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PERHAPS there was never an age in which the literary world were more devoted to studies which involve metaphysical disquisition or analytical reasoning, than the present. The character of public men is the object of the most constant and the most curious investigation: it is not simply ex< amined, but fairly dissected.

Whether this predilection for analysis may not be carried too far, is certainly problematical; but that it has been attended with results both directly and remotely beneficial, admits of no doubt.

To gratify that class of readers who recognize in the study of man the proper and most ennobling study of their race, and who find a delight in examining into the darkest mysteries of the human heart, and exploring the most hidden springs of the human will, the present edition of Chatterton has been issued from the press. 'ļlis fiery passions ; his premature yet manly intellect; his plastic imagination ; his affectionate nature; his dark destiny; his perpetual struggles ; his brief but glorious career, and the solemn agony and terrific grandeur of his death, render him at once a sublime study for the poet, and a character of the most absorbing interest to the psychologist.

But besides the reasons for the republication of the Poems of Chatterton, which result from their intrinsic merit, and the wonderful genius and wild career of their author, we have another motive. The only edition which has any pretensions to completeness, is that which bears the names of Dr. Southey and Mr. Cottle.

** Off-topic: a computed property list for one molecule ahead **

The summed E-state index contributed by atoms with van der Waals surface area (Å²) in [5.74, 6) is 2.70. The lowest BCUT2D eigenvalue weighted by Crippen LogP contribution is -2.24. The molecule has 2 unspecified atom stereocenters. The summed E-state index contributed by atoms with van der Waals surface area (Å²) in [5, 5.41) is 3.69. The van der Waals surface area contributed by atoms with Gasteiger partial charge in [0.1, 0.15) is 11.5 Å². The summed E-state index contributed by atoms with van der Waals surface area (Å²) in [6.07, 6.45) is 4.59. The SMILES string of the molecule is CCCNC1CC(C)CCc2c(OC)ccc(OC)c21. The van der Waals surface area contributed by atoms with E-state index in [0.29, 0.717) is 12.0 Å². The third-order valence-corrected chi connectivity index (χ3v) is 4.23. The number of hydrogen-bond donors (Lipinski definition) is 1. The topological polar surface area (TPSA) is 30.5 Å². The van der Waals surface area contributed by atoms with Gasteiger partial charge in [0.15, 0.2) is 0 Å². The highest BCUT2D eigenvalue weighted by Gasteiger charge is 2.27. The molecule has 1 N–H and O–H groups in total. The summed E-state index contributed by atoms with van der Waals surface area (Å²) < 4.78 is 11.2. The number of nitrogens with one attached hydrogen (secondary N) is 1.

This edition is now extremely rare, and consequently of difficult attainA new Life of Chatterton, of a more comprehensive nature than any that has hitherto been published, has been prefixed to these volumes. We have endeavoured to supply the defects of preceding memoirs; and both public investigation and private correspondence have been rendered available in compiling the notices of his life. We are therefore moderately certain that, however future biographers may surpass us in a philosophical estimate of the creator of the Rowley Poems, or excelus in beauty and correctness of style, they will find it nearly impossible to adduce a new fact, or throw a clearer light on the external life of Thomas Chatterton.


In order to furnish the general reader with some account of the reception which these poems met on their first publication, a history of the Rowley Controversy has been drawn up, which it is believed will be found sufficiently explicit and satis


The remarks of Sir Walter Scott, Southey,

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